Lobbyists and Politicians

CNN had a video showing a dispute between Mitt Romney and a journalist. Romney claimed that his campaign was not being run by lobbyists. The journalist balked at that statement and accused Romney of lying because Romney has a person who works as a lobbyist fairly involved in his campaign as a volunteer. Romney claims the man is a friend and an adviser and is not running his campaign. Romney is known for choosing words carefully and sometimes saying something without saying anything (not lying but not always being direct). In this case the journalist seemed to be picking a fight and – even though he accused Romney of playing with semantics – was really the one playing with semantics. Romney stated that lobbyists were not running his campaign. That is true. His friend, who happens to be a lobbyist, is involved in the campaign but is not running it. The lobbyist friend makes no executive decisions about the campaign and does not have a major influence on it. The journalist persisted in accusing Romney and Romney became frustrated (CNN termed it “losing his cool”). I don’t think Romney handled the exchange as well as he could have but he certainly did not “lose his cool;” he did an admiral job considering the circumstances.

I’ve never understood people’s problems with lobbyists. Lobbyists are widely reviled as playing too large a role in politics. The problem that I see with people attacking lobbyists is that they really are not attacking all lobbyists, they’re only attacking lobbyists with whom they don’t agree. Every major and many minor industries have lobbyists. There are lobbyists for journalists, there are music industry lobbyists, there are AARP lobbyists, and there are lobbyists for doctors and psychologists. There are so many different interest groups and there are as many lobbyists as there are interests. Again, it’s often hypocritical to attack lobbyists in general while benefiting from those representing your own profession. It’s like the people who are against government spending except when it helps them; “We need to cut out politician pork but don’t you dare cut out my pork.” The problem is not lobbyists, the problem is unscrupulous politicians. Lobbyists work as advocates. Some are dishonest and try to corrupt politicians but most are just normal people (well, highly-paid normal people). We have a Democracy (or close enough). It’s the right of everyone to have a say – that includes special interest groups and lobbyists. Some may argue that lobbyists have more of a say than normal people but that’s not true. They have more time and more money than most people so they can spend more time with politicians. However, there are more “normal” people than there are lobbyists. The people can always out-vote the lobbyists.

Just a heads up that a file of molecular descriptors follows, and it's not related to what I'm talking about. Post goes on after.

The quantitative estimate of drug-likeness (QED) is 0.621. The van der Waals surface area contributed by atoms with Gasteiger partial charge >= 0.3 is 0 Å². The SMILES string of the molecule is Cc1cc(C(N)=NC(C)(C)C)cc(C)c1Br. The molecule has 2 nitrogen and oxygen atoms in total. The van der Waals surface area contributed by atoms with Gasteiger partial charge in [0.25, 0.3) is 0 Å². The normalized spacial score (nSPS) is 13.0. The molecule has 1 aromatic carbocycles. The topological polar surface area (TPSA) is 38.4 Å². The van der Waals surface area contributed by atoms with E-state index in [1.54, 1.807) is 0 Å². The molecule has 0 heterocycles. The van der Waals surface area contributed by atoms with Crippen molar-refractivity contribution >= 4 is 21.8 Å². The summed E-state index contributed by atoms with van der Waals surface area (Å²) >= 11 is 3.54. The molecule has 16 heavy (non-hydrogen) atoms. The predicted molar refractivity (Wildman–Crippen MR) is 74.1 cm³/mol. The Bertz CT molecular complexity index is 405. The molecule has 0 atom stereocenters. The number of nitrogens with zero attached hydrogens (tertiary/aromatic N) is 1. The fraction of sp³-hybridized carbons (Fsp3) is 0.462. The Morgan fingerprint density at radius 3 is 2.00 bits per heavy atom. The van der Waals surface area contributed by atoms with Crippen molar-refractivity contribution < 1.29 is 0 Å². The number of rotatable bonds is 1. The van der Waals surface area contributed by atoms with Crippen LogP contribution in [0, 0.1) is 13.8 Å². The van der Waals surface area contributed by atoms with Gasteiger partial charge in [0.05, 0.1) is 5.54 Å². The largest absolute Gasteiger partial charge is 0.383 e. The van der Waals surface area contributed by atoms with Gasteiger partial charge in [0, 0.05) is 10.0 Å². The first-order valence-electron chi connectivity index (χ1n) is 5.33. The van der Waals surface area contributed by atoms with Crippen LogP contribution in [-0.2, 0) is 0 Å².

I have nothing against lobbyists. They serve an important role in our government. They bring the will of the people (in small groups or large) to the politicians. It is the politicians’ responsibilities to be wise in listening to lobbyists. This doesn’t mean that I am against lobbying reform but I have more of a problem with corrupt politicians than lobbyists who help corrupt them. I also cannot be unilaterally opposed to lobbyists because there are lobbyists who are fighting for my chosen profession and for so many other things that positively benefit my life and the lives of so many other Americans.

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